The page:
Range. - Arctic America; south in winter to South America.
The long-tailed Jaeger is, according to length, the largest of the Jaegers, being 21 in. long; this is, however, due to the long sharp pointed central pair of tail feathers, which extend about eight inches beyond the others, and from the most noticeable distinguishing point from the former species. The plumages that have been described are the light phases; all the Jaegers have a dark phase in which the plumage is a nearly uniform sooty brown, lightest below.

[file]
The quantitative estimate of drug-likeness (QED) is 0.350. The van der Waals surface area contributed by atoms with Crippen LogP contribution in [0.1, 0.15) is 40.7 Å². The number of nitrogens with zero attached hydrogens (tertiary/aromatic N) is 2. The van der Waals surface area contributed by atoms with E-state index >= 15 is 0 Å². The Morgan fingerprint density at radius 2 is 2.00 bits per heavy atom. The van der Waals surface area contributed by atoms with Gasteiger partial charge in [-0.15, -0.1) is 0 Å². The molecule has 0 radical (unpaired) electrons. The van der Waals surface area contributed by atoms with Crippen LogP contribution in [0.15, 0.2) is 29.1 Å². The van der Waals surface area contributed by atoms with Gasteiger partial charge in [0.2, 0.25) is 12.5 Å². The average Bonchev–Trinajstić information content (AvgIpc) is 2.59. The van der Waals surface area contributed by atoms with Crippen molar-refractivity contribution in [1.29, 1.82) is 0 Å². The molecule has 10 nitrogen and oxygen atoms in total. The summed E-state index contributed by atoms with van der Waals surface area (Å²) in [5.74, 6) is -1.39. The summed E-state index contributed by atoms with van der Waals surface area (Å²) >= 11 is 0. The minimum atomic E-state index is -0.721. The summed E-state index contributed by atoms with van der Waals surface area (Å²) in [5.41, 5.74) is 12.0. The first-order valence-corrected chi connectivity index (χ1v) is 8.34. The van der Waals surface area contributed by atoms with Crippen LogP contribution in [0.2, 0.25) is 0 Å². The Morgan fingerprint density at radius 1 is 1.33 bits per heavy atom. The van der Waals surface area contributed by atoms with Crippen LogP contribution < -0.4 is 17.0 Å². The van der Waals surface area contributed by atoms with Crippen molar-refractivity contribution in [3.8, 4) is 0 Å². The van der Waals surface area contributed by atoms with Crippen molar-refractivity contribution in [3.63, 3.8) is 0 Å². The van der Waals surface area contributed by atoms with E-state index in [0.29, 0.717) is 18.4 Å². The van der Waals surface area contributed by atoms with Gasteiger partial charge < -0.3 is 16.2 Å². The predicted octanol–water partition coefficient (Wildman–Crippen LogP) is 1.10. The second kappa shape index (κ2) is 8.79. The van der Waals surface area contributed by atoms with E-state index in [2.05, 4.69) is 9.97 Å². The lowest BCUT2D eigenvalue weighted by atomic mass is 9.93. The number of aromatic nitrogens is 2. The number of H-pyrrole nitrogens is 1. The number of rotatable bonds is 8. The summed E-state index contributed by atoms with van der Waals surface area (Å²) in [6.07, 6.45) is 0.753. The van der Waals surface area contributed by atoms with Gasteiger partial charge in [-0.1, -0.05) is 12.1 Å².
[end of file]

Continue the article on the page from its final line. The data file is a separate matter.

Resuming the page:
The Long-tailed Jaegers are the most numerous in Alaska and are even more graceful in flight than are the Gulls and Terns, floating, skimming, sailing, plunging, and darting about with incredible swiftness and ease. Like the others of this family, they pilfer their food from the Gulls, and are also very destructive to young birds and eggs. Their eggs are either laid on the bare ground or in a slight depression, scantily lined with grasses. The eggs are indistinguishable from those of the preceding species except that they average a trifle smaller. Size 2.10 x 1.50.